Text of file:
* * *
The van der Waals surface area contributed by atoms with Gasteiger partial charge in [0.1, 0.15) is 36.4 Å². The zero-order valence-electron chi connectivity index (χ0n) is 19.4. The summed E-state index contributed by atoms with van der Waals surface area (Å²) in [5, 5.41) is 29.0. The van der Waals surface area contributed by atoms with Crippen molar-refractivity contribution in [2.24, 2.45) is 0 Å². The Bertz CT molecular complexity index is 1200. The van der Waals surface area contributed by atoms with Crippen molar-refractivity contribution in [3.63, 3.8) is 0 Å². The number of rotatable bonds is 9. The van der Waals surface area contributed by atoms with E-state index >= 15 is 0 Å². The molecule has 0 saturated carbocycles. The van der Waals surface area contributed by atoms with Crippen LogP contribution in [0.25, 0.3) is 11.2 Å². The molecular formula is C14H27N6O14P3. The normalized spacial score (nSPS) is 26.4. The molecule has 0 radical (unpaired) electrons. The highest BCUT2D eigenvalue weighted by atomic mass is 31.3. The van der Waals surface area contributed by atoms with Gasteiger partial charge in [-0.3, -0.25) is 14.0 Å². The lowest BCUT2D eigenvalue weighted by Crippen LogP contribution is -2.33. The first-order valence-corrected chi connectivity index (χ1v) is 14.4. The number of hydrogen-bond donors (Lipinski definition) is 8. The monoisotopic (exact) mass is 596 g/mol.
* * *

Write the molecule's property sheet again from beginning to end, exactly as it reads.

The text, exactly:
The van der Waals surface area contributed by atoms with Gasteiger partial charge in [0.1, 0.15) is 36.4 Å². The zero-order valence-electron chi connectivity index (χ0n) is 19.4. The summed E-state index contributed by atoms with van der Waals surface area (Å²) in [5, 5.41) is 29.0. The van der Waals surface area contributed by atoms with Crippen molar-refractivity contribution in [2.24, 2.45) is 0 Å². The Bertz CT molecular complexity index is 1200. The van der Waals surface area contributed by atoms with Crippen molar-refractivity contribution in [3.63, 3.8) is 0 Å². The number of rotatable bonds is 9. The van der Waals surface area contributed by atoms with E-state index >= 15 is 0 Å². The molecule has 0 saturated carbocycles. The van der Waals surface area contributed by atoms with Crippen LogP contribution in [0.25, 0.3) is 11.2 Å². The molecular formula is C14H27N6O14P3. The normalized spacial score (nSPS) is 26.4. The molecule has 0 radical (unpaired) electrons. The highest BCUT2D eigenvalue weighted by atomic mass is 31.3. The van der Waals surface area contributed by atoms with Gasteiger partial charge in [-0.3, -0.25) is 14.0 Å². The lowest BCUT2D eigenvalue weighted by Crippen LogP contribution is -2.33. The first-order valence-corrected chi connectivity index (χ1v) is 14.4. The number of hydrogen-bond donors (Lipinski definition) is 8. The monoisotopic (exact) mass is 596 g/mol.